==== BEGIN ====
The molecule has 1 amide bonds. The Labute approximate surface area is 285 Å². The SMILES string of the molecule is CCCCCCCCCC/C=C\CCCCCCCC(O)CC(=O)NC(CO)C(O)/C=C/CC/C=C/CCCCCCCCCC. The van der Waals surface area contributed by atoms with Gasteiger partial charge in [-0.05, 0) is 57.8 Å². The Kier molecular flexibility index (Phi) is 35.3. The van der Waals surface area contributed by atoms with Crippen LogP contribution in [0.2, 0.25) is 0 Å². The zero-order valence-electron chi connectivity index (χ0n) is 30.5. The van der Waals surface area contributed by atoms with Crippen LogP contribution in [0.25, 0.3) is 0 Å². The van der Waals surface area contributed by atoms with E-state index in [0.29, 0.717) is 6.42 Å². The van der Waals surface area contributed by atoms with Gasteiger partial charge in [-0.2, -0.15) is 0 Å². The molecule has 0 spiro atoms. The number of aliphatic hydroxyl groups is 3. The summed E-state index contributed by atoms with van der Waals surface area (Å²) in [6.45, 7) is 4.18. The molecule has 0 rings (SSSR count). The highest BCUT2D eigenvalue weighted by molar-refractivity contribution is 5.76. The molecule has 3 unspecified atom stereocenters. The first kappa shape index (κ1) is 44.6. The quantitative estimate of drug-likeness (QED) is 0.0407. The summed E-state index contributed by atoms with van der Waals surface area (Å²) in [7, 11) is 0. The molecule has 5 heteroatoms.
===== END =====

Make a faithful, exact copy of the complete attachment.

The molecule has 1 amide bonds. The Labute approximate surface area is 285 Å². The SMILES string of the molecule is CCCCCCCCCC/C=C\CCCCCCCC(O)CC(=O)NC(CO)C(O)/C=C/CC/C=C/CCCCCCCCCC. The van der Waals surface area contributed by atoms with Gasteiger partial charge in [-0.05, 0) is 57.8 Å². The Kier molecular flexibility index (Phi) is 35.3. The van der Waals surface area contributed by atoms with Crippen LogP contribution in [0.2, 0.25) is 0 Å². The zero-order valence-electron chi connectivity index (χ0n) is 30.5. The van der Waals surface area contributed by atoms with Crippen LogP contribution in [0.25, 0.3) is 0 Å². The van der Waals surface area contributed by atoms with E-state index in [0.29, 0.717) is 6.42 Å². The van der Waals surface area contributed by atoms with Gasteiger partial charge in [-0.2, -0.15) is 0 Å². The molecule has 0 spiro atoms. The number of aliphatic hydroxyl groups is 3. The summed E-state index contributed by atoms with van der Waals surface area (Å²) in [6.45, 7) is 4.18. The molecule has 0 rings (SSSR count). The highest BCUT2D eigenvalue weighted by molar-refractivity contribution is 5.76. The molecule has 3 unspecified atom stereocenters. The first kappa shape index (κ1) is 44.6. The quantitative estimate of drug-likeness (QED) is 0.0407. The summed E-state index contributed by atoms with van der Waals surface area (Å²) in [7, 11) is 0. The molecule has 5 heteroatoms.